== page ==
On Thursday, Putin had said to Russian TV (Channel 1) that he considered the missile defence system to be a threat to Russia. He estimated that the missile defense radars deployed near Russia’s borders will cover its territory, making it technically possible to intercept Russian missiles. The North Atlantic Treaty Organization (NATO) had to date refused to give Russia any guarantees on the matter. At the Munich Conference, Clinton reportedly failed to give Lavrov those guarantees, which prompted the Russians to change course on the Syria Resolution.

After that meeting collapsed, Obama aired a message that was very tough on the Syrians, distancing himself from Moscow, and the Russians said that Lavrov would be visiting Damascus on Tuesday. Obama’s speech was only delivered, it must be noted, when it was crystal clear to the Americans that the resolution would not pass at the UN. Very important was the fact that joining Lavrov on the Syria visit was the director of Russian intelligence Mikhail Fradkov, who knows the Syrian scene inside-out, and who is very close to Putin himself.

The third development was Lavrov threatening a “scandal” in the UN if the Americans went through with the Syria resolution, which they did, annoyed by the fact that he had been snubbing and avoiding Clinton’s phone calls to discuss Syria. That resulted in a double veto, which took all players by surprise, completely demoralizing the Syrian street, which was now calling for arms as the only solution to the current uprising. Most ground activists were now saying: “Enough with diplomacy. It did not work. Now it is arms vs. arms, and we will see who wins.” The veto, no doubt, greatly plays out in favor of the Free Syrian Army.

The crisis in Syria now is snowballing into a stand-off between Russia and the US. Foreign policy, Iran, and America’s support for democracy are becoming a central part of Obama’s election campaign, ahead of the November elections. Restoring Russia’s influence, and its counter-balance to the US, is becoming a crux of Putin’s presidential campaign for elections in March. According to heavyweight Lebanese chief Walid Jumblatt, who recently visited Moscow, Lavrov told him that “Assad will stay so long as Putin stays.”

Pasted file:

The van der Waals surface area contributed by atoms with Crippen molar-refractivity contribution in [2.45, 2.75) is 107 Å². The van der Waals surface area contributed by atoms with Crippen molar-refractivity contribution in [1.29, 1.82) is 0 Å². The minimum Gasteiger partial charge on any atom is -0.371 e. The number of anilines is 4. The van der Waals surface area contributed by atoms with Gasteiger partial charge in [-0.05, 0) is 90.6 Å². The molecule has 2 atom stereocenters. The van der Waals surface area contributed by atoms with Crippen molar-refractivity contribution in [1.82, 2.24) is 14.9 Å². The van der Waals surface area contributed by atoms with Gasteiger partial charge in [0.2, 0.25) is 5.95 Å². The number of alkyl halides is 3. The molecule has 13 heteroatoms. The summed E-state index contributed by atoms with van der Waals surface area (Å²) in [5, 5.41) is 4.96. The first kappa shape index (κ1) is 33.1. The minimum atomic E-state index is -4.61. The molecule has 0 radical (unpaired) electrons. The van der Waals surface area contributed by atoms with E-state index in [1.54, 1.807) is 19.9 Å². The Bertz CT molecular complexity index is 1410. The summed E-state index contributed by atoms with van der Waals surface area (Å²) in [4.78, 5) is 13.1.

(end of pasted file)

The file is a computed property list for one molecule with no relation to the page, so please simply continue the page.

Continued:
Both the Russians and Americans will be using Syria in their presidential campaign, which means that the crisis might drag on longer than most people predicted. Today in Damascus, the question is: “What next after the Russian veto?” The Russians are still preparing their Initiative, which builds upon the Arab League one, but will be marketed and packaged as a Russian plan for Syria, from A to Z.

It will be a new model for the Arab Spring, signed by Moscow, different from Nato’s Libya, and the Gulf Cooperation Council’s Yemen. That initiative was carried by Lavrov to Damascus on Tuesday. If he manages to convince the Syrians, Putin would be making a point: standing up to the Security Council on Saturday, and then, during the same week, coming up with a solution to the same crisis he is accused of obstructing.

There is of course a completely different option on the table, and Clinton went to the UN knowing perfectly well that the Russians would veto the Resolution. The West needed the veto to tell the world: “We tried to do it through diplomatic channels, under the UN umbrella, but that did not work.” If that happens, it would give the US and the EU the pretext to take unilateral action on Syria, just like Kosovo and Iraq in 2003.

French President Nicolas Sarkozy announced, shortly after the latest double veto, that a “friends of Syria” alliance was being created in the international community, which would include France, the US, the UK, Saudi Arabia, Qatar, either and the GCC, perhaps specifically for this purpose, to eventually mandate a “surgical strike” against Damascus, funded by the Gulf, and a no-fly zone, imposed by Turkey.

If Western countries are still interested in obtaining a UN consensus, they can always take the matter to the General Assembly, invoking resolution 377 A of 1950: “the Uniting for Peace” Resolution. That was created during the Korean War to avoid a Soviet veto at the Security Council, empowering the General Assembly to “consider the matter immediately and issue recommendations it deems necessary in order to restore international peace and security.” Such a resolution, of course, cannot be vetoed by the Russians and Chinese, and all it would need is a majority vote in the General Assembly. Sami Moubayed is a university professor, historian and editor-in-chief of Forward Magazine in Syria.

–Asia Times Online